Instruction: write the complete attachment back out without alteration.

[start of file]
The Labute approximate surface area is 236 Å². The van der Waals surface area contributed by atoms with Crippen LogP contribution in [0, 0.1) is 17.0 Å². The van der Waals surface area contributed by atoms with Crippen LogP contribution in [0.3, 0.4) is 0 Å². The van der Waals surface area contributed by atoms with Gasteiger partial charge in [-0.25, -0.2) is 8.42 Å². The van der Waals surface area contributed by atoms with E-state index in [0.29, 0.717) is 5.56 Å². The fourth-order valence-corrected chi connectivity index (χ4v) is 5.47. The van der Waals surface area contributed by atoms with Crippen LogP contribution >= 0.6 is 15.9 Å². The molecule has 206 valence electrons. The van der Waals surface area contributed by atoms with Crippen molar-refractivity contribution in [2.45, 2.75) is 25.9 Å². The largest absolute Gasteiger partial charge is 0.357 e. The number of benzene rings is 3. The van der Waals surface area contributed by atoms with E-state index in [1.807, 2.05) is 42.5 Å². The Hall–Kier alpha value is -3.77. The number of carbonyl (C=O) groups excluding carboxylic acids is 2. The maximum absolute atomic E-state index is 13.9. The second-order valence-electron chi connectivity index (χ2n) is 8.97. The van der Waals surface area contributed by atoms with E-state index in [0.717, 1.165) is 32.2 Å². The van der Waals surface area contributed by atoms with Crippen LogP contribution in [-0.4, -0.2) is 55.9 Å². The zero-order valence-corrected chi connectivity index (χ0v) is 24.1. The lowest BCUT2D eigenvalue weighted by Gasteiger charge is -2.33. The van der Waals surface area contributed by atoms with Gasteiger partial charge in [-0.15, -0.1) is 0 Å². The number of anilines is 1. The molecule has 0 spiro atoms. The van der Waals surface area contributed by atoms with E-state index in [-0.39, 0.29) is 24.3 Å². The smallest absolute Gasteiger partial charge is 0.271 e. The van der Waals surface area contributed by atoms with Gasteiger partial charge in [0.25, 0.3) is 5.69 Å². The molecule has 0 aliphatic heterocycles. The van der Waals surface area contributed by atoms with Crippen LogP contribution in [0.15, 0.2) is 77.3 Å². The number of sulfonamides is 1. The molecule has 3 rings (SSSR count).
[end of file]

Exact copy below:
The Labute approximate surface area is 236 Å². The van der Waals surface area contributed by atoms with Crippen LogP contribution in [0, 0.1) is 17.0 Å². The van der Waals surface area contributed by atoms with Crippen LogP contribution in [0.3, 0.4) is 0 Å². The van der Waals surface area contributed by atoms with Gasteiger partial charge in [-0.25, -0.2) is 8.42 Å². The van der Waals surface area contributed by atoms with E-state index in [0.29, 0.717) is 5.56 Å². The fourth-order valence-corrected chi connectivity index (χ4v) is 5.47. The van der Waals surface area contributed by atoms with Crippen LogP contribution >= 0.6 is 15.9 Å². The molecule has 206 valence electrons. The van der Waals surface area contributed by atoms with Crippen molar-refractivity contribution in [2.45, 2.75) is 25.9 Å². The largest absolute Gasteiger partial charge is 0.357 e. The number of benzene rings is 3. The van der Waals surface area contributed by atoms with E-state index in [1.807, 2.05) is 42.5 Å². The Hall–Kier alpha value is -3.77. The number of carbonyl (C=O) groups excluding carboxylic acids is 2. The maximum absolute atomic E-state index is 13.9. The second-order valence-electron chi connectivity index (χ2n) is 8.97. The van der Waals surface area contributed by atoms with E-state index in [0.717, 1.165) is 32.2 Å². The van der Waals surface area contributed by atoms with Crippen LogP contribution in [-0.4, -0.2) is 55.9 Å². The zero-order valence-corrected chi connectivity index (χ0v) is 24.1. The lowest BCUT2D eigenvalue weighted by Gasteiger charge is -2.33. The van der Waals surface area contributed by atoms with Gasteiger partial charge in [-0.15, -0.1) is 0 Å². The number of anilines is 1. The molecule has 0 spiro atoms. The van der Waals surface area contributed by atoms with E-state index in [-0.39, 0.29) is 24.3 Å². The smallest absolute Gasteiger partial charge is 0.271 e. The van der Waals surface area contributed by atoms with Gasteiger partial charge in [0.25, 0.3) is 5.69 Å². The molecule has 0 aliphatic heterocycles. The van der Waals surface area contributed by atoms with Crippen LogP contribution in [0.15, 0.2) is 77.3 Å². The number of sulfonamides is 1. The molecule has 3 rings (SSSR count).